Regards,
Bob

Portland42
12-09-2011, 10:58
I attach a picture of the two at Portland. They were positioned as windbreaks for Q-Pier. Very effective too. They are scheduled monuments.

eskimosailor
12-09-2011, 14:01
I attach a picture of the two at Portland. They were positioned as windbreaks for Q-Pier. Very effective too. They are scheduled monuments.

That's a relief, my memory isn't as bad as I thought (Post 10), and they must be just to the right of the Sally Ann as you look out to sea. This was opposite the Royal Breakwater Hotel, where I lived very happily for two years.
Steve

bert-261
13-01-2012, 16:02
Hope I'm not too late to contribute, here are three photos of Mulberry's under construction at Lepe, near Southampton. bert-261

limeybiker
13-01-2012, 16:46
Hope I'm not too late to contribute, here are three photos of Mulberry's under construction at Lepe, near Southampton. bert-261
Great historical photos Bert, any chance of rescanning them at a greater resolution.?

Portland42
13-01-2012, 18:09
Fantastic! I too would like to see them in higher resolution, to study the detail. Thanks for showing these.

Prom
13-01-2012, 20:15
Me three. In that 2nd photo is that rope, cable or something else? I realise that although I have long been impressed by the feat of building and placing them, I have little idea of what their construction consists of.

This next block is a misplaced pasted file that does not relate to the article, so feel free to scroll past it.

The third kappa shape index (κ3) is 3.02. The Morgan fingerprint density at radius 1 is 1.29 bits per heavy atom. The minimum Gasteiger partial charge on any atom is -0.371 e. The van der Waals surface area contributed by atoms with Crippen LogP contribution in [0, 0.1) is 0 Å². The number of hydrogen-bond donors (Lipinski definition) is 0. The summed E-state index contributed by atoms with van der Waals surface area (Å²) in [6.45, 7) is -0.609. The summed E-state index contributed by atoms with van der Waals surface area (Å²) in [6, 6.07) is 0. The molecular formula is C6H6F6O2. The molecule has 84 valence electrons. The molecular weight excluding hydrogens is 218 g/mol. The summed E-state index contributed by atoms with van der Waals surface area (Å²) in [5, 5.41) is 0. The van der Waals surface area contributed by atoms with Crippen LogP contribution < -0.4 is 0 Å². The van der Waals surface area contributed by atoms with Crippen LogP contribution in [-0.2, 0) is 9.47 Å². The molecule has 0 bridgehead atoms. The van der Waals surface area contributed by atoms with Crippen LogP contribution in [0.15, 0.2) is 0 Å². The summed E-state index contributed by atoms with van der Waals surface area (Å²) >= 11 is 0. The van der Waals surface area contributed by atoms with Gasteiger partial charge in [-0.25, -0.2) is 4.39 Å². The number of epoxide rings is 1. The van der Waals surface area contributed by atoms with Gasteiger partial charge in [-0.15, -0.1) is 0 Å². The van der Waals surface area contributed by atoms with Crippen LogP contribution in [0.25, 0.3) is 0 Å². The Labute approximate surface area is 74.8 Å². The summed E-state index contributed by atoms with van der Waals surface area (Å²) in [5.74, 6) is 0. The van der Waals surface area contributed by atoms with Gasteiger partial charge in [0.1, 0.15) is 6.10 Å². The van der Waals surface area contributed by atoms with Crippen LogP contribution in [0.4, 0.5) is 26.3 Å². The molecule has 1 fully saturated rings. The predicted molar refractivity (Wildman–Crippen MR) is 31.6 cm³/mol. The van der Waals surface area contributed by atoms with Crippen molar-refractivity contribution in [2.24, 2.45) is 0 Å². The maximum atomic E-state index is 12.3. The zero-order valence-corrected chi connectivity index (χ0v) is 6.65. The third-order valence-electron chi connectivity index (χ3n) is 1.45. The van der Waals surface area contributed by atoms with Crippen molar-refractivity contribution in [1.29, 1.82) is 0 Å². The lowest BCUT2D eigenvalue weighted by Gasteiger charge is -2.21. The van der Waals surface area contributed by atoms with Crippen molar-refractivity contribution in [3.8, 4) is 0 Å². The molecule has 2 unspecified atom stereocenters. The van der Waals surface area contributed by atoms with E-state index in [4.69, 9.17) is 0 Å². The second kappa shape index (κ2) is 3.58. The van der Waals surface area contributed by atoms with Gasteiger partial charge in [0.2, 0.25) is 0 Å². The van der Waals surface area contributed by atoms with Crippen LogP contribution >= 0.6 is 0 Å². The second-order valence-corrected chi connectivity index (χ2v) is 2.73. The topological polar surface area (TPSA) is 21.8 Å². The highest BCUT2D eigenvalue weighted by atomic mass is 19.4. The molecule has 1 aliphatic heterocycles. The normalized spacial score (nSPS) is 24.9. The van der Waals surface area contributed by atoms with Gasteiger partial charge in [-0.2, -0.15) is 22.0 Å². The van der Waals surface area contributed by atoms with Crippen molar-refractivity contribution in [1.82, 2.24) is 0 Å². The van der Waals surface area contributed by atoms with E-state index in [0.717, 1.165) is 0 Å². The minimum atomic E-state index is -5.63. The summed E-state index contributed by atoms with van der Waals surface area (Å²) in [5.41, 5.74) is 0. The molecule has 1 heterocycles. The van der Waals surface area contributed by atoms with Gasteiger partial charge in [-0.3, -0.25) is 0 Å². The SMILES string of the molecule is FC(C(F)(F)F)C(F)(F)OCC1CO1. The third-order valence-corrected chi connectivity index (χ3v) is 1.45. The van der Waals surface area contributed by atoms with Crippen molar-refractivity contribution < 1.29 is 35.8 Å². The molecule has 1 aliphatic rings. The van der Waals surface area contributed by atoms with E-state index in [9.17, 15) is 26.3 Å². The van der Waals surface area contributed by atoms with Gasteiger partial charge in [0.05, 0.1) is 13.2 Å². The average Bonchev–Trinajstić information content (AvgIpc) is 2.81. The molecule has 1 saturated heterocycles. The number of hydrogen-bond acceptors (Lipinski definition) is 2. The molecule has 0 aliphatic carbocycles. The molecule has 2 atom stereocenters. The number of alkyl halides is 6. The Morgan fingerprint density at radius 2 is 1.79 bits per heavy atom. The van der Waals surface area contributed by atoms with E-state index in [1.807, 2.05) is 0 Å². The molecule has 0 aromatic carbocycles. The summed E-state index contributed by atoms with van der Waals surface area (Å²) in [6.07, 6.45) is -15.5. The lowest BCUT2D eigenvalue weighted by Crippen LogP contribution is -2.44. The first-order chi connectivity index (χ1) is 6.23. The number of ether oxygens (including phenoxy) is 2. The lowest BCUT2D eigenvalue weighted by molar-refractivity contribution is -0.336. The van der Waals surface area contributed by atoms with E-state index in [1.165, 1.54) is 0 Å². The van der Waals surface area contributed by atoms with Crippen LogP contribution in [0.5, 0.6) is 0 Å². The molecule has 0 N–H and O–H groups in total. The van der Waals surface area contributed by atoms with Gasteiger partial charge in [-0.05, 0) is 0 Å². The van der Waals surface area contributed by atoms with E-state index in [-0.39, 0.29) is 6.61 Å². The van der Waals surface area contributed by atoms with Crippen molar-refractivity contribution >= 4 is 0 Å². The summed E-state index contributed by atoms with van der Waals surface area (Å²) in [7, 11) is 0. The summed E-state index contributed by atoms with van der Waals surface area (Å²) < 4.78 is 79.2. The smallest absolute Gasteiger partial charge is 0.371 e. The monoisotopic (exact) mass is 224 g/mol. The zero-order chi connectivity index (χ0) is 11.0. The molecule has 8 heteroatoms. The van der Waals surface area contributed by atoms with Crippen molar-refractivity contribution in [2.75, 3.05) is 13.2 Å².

astraltrader
13-01-2012, 23:28
I recently came across an interesting evaluation over whether or not the Mulberries were proven to be a success.

It also deals with Gooseberries which were the other form of temporary harbour used during Operation Overlord.

http://hksw.org/despatches_107_1_a.htm

.

bert-261
14-01-2012, 10:00
Hi again Limeybiker, pleased you like the photos and the best I can do,as I downloaded them is to point you towards the relevant sites. Log on to
www3.hants.gov.uk
Then type in Lepe for your search.
Hope this is of help, regards bert-261

Great historical photos Bert, any chance of rescanning them at a greater resolution.?

bert-261
14-01-2012, 10:06
With regard to the second picture, it is showing part of the P.L.U.T.O. (Pipeline Under The Ocean) operation, that pumped fuel via a pipeline to mainland Europe.

Me three. In that 2nd photo is that rope, cable or something else? I realise that although I have long been impressed by the feat of building and placing them, I have little idea of what their construction consists of.

limeybiker
14-01-2012, 12:28
When I worked at the BBC, we had a yacht, belonging to the BBC Club, based on the Hamble, we went into a sail loft that was actually inside an old Mulberry Harbour, wish I could remember where it was.

Tom Edwards
14-01-2012, 19:23
These magnificent structures almost defies belief that they could be built on shore then towed and placed many miles away.
Does anyone have any pix of how they were moved from shore to sea?

Tom

harry.gibbon
06-03-2013, 14:46
Crucial D-Day harbour revealed in stunning 3D thanks to hi-tech survey

06/03/2013
Stunning 3D images have been produced of the artificial harbour built to support the invasion of Normandy 70 years ago. The UK Hydrographic Office - which provides Royal Navy warships with charts to conduct their daily global missions - has carried out the most detailed survey yet of the 'Mulberry harbour' at Arromanches


This is part of the greatest temporary harbour ever built - Mulberry B, the vital man-made haven created off Arromanches in France to support the Normandy landings in June 1944.

The remains of the artificial harbour were scanned on behalf of the UK Hydrographic Office - the people who provide the Royal Navy (and many of the world's seafarers) with charts.